Judging the Royals

Inside look at Yankee Stadium quirks

Updated: 2013-07-09T17:43:42Z

By LEE JUDGE

The Kansas City Star

So I’m sitting in Yankee Stadium with Royals outfield coach, Rusty Kuntz, and he’s telling me how it plays. The dimensions are 318 feet in left, 408 in center and 314 in right. It seems even smaller because the seating goes five levels high and with the famous Yankee Stadium façade on the upper deck, it seems even higher.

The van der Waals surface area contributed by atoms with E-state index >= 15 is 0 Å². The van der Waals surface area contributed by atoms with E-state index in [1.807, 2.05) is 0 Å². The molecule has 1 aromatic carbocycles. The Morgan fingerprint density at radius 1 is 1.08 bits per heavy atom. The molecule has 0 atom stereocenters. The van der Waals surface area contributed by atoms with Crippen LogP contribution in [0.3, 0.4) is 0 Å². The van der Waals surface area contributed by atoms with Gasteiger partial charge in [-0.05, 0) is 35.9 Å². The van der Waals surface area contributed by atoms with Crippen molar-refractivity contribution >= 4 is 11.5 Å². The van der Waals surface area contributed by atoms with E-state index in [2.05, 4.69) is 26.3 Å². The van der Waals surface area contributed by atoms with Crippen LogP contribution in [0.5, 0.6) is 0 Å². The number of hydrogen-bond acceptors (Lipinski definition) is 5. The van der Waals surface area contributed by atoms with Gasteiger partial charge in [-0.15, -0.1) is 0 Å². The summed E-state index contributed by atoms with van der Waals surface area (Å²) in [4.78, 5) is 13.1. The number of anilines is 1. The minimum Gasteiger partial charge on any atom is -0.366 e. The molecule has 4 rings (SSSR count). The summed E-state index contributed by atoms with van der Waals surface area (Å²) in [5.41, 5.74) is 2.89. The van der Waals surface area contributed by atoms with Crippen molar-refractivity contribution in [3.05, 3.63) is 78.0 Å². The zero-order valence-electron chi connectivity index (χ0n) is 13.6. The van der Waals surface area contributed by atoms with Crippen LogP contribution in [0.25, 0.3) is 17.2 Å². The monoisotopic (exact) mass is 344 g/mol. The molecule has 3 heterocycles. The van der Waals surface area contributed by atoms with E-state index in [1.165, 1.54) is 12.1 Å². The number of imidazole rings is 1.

But that’s what it looks like, how about the playing surface? Like almost every other field, it’s smaller than Kauffman Stadium. The K is 330 in the corners and drops off sharply—over 350 by the time you get to the bullpen gates. Here it’s much shorter to the foul poles and barely drops off at all. As a result, some lefties—apparently Brett Gardner is one—move up on top of the plate and open up their stance. That makes the middle of the plate the inside corner and gives the left-handed hitter a chance to "turn and burn" which puts the ball into the short part of the yard. The classic cure for that is for a pitcher to come inside and move the hitter off the plate, but Rusty said if you come inside here in Yankee Stadium it better be firm and you better get it there. Come up short on velocity or miss out over the plate and the ball might leave the yard.